SPONSORED:

Banks say they take no position in Trump lawsuit over congressional subpoenas

Deutsche Bank and Capital One said in letters filed in court on Tuesday that the banks do not want to take a position in the legal fight between President TrumpDonald John TrumpVenezuela judge orders prison time for 6 American oil executives Trump says he'll leave White House if Biden declared winner of Electoral College The Memo: Biden faces tough road on pledge to heal nation MORE and House Democrats seeking to obtain financial records from the banks.

Each bank made the assertion in separate letters, filed in response to a request from Trump’s lawyers seeking copies of the congressional subpoenas issued to the banks.

ADVERTISEMENT

Deutsche Bank wrote in a brief letter that the “underlying controversy” in the lawsuit — which initially targeted Deutsche Bank and Capital One — is between House Democrats and the president, his family and private businesses.

“As such, Deutsche Bank takes no position,” the letter states.

An attorney for Capital One said as much in a similar letter, writing that it “takes no position with respect to Plaintiffs’ request for an order” requiring the committees to hand over copies of the subpoenas.

Attorneys for the president have stated in previous filings that the banks and lawmakers have both declined to provide them with the actual subpoenas but that Deutsche Bank did give them a summary of the documents request.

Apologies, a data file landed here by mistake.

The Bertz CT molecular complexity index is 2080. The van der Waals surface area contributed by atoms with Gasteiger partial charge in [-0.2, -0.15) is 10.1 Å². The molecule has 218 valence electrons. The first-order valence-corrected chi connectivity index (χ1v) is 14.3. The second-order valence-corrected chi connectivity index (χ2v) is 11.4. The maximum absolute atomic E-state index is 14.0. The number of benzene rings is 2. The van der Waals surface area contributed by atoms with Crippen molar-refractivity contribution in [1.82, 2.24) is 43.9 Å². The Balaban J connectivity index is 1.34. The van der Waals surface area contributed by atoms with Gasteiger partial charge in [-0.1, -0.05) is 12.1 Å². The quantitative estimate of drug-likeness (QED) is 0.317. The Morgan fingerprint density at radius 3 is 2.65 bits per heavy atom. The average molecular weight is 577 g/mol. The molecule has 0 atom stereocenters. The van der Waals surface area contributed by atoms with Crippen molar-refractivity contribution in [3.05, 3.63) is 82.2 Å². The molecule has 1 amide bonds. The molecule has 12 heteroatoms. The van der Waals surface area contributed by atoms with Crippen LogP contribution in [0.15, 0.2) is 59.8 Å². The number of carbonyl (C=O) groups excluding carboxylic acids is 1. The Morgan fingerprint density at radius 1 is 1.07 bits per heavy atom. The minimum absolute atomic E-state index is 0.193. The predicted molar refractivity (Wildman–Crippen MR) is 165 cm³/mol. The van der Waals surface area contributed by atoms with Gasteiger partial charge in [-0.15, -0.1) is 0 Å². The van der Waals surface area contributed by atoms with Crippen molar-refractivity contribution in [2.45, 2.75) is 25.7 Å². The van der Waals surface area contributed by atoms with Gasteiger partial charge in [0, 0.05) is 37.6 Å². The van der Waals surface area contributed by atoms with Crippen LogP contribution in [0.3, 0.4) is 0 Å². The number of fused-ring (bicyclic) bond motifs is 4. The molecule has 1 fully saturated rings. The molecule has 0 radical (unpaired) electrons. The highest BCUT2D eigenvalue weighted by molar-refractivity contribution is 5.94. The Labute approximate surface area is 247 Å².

The subpoenas, issued by House Financial Services Committee Chairwoman Maxine WatersMaxine Moore WatersOn The Money: Democrats accuse Mnuchin of sabotaging economy in dispute with Fed | Trump administration proposal takes aim at bank pledges to avoid fossil fuel financing | JPMorgan: Economy will shrink in first quarter due to COVID-19 spike Democrats accuse Mnuchin of sabotaging economy in dispute with Fed Maxine Waters says Biden win is 'dawn of a new progressive America' MORE (D-Calif.) and House Intelligence Committee Chairman Adam SchiffAdam Bennett SchiffOVERNIGHT DEFENSE: Trump pardons Flynn | Lawmakers lash out at decision | Pentagon nixes Thanksgiving dining hall meals due to COVID-19 Democratic impeachment leaders blast Trump's pardon of Flynn Trump pardons Michael Flynn MORE (D-Calif.), seek years of financial records pertaining to Trump, his family and his businesses.

Trump's lawyers said in a previous court filing that the banks have agreed to not hand over any of the requested materials until a judge makes a ruling on whether to issue a preliminary injunction in the case. 

The president's attorneys on Friday formally requested that a judge issue a preliminary injunction in the case and signaled that they would appeal any ruling not in their favor.

Trump sued the banks late last month in an attempt to block them from handing over the financial documents to Congress. He also filed a lawsuit against House Oversight and Reform Committee Chairman Elijah CummingsElijah Eugene Cummings'Kamala' and 'Kobe' surge in popularity among baby names Women of color flex political might Black GOP candidate accuses Behar of wearing black face in heated interview MORE (D-Md.) to quash a subpoena he issued to the accounting firm Mazars for records pertaining to Trump.

Deutsche Bank Letter by on Scribd

 

 

Capital One Letter by on Scribd